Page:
As we posted last week, Google have introduced remarketing in order to drive users back to a website that they have previously abandoned. From a user’s perspective, how will this work?
For many people, the demands on time are now so extensive that it can be all too easy to become distracted whilst surfing for a particular item because the phone has rung, an email has arrived, or a child needs your attention. In addition, whilst on average users have up to 10 tabs open at once, there are users who only ever have one tab open (e.g. because they are unaware of the potential of tab usage or their browser features) whilst others may have 30 or more tabs open at any one time, making it really easy to ‘lose’ what you were doing.
So, remarketing can give you the chance to find a site that you had previously visited but had a) forgotten the existence of in the clamour of daily life or b) lost/failed to bookmark.
There was an outrageous furore about Phorm and behavioural advertising, so how does Google’s remarketing differ from a user’s point of view? Well, this is personal data relating only to you and the sites you have previously visited rather than anonymised data being served by an ISP, regardless of whether you have expressed an interest in that particular site/product or not. However, whilst Google’s remarketing is different from Phorm, the ads will be shown across the entire content network and you may find ads for similar products to those you have expressed an interest in previously but from different advertisers.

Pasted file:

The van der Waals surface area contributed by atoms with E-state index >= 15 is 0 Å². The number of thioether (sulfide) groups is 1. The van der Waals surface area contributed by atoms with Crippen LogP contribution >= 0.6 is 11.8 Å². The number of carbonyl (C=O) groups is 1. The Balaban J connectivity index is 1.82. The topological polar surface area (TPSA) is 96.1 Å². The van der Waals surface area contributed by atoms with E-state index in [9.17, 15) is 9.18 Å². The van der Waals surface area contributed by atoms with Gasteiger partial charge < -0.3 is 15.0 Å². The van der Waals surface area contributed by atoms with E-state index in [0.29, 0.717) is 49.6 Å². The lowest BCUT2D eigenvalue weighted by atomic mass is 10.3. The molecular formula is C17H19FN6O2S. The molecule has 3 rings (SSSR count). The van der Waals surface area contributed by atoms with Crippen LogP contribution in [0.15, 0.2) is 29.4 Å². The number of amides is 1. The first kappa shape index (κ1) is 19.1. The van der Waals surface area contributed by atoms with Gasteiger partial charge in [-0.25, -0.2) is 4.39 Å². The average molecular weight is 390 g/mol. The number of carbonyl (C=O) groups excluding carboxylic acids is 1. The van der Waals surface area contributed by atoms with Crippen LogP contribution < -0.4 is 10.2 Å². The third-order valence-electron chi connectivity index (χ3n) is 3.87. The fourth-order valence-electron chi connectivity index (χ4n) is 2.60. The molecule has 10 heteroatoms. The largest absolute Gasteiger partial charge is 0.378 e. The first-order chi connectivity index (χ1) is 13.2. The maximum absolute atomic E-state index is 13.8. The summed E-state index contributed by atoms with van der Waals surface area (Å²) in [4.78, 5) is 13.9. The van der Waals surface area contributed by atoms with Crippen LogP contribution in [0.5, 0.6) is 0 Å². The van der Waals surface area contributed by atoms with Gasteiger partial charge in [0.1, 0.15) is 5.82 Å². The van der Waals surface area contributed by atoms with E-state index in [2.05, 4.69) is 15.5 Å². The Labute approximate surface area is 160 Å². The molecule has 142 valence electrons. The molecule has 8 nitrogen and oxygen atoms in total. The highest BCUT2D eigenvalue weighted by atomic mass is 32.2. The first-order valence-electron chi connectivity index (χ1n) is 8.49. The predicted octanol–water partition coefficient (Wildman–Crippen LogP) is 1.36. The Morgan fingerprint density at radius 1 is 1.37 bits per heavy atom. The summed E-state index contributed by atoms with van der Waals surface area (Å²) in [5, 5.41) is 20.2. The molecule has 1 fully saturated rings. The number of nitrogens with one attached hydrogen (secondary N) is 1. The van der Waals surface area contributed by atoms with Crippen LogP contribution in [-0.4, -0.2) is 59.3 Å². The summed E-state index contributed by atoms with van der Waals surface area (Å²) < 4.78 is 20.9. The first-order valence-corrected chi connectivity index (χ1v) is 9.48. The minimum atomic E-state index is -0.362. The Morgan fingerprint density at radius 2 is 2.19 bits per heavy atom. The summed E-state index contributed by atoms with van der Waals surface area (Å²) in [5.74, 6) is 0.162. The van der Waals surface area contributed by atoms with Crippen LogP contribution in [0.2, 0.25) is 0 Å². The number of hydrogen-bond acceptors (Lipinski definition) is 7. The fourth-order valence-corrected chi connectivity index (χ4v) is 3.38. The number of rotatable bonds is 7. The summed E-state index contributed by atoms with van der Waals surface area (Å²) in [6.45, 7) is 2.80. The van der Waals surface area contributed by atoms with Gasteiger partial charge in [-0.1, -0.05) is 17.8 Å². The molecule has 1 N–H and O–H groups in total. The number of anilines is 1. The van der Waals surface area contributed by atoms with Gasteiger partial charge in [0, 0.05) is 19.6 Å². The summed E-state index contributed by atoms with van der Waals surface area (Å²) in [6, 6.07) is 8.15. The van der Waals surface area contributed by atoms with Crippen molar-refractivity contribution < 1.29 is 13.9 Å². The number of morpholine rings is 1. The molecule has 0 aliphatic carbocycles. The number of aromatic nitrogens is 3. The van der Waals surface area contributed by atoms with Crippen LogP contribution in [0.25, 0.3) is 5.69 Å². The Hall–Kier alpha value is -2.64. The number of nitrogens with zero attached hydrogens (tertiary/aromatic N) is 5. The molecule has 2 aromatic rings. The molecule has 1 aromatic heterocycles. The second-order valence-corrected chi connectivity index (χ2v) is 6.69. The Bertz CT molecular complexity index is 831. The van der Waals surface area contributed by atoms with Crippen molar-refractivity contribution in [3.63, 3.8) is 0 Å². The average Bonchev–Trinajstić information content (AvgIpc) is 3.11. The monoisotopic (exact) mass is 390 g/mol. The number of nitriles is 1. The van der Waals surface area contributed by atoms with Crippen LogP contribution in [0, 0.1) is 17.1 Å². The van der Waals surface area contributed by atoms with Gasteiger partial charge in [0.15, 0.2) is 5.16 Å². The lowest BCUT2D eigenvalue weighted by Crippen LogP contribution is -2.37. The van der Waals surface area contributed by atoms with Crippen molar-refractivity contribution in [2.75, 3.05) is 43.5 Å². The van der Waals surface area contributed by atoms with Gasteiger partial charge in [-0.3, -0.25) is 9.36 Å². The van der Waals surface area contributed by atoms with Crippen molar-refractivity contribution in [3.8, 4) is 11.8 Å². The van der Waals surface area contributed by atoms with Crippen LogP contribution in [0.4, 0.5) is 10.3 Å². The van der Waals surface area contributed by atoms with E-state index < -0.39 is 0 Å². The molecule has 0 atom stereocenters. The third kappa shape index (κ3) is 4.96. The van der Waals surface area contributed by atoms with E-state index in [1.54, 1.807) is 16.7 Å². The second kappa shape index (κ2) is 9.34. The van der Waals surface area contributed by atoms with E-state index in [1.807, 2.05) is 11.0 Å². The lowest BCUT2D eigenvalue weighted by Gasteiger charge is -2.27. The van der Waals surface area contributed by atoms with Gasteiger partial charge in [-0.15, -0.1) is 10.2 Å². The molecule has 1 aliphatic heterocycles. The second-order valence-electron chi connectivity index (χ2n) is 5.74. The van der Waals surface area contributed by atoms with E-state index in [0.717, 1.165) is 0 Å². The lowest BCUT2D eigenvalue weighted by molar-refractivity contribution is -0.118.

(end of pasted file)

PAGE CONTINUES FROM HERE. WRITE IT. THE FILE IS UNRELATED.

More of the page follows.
There are times when being reminded about a product you were interested in can come in really handy. It may well be that you got part way through the purchase process and your browser or computer crashed, leaving you with that problem to deal with before getting back to the job in hand. It may be that the server you were trying to purchase from wasn’t functioning correctly, and much as you may have meant to return to complete the deal, it just slipped your mind.
The downside with remarketing from a user point of view may be that a specific advertiser targets you even when you have made a concrete decision not to buy from them. In this case, the appearance of their adverts may irk rather than delight you. You can switch off your participation in Google remarketing and ads through the Ads Preferences, but as yet you cannot block specific advertisers.
Once again, remarketing is an example of Google’s ability to garner incredible amounts of information about you as an Internet user, and for some this may be yet another of the ‘one step too far’ privacy concerns about Google’s reach. However, for others, being targeted with adverts that are definitely of interest to you rather than a whole host of items that are not may help to make Internet Marketing on the Net more relevant when searching for certain items.
Many Internet users are unaware of how online advertising operates, and will be unaware of the use of this technology by advertisers anyway. But for those who wish to grab a bargain, watching which adverts appear that target their interests could prove lucrative, especially as a canny advertiser will ensure that past customers get great deals.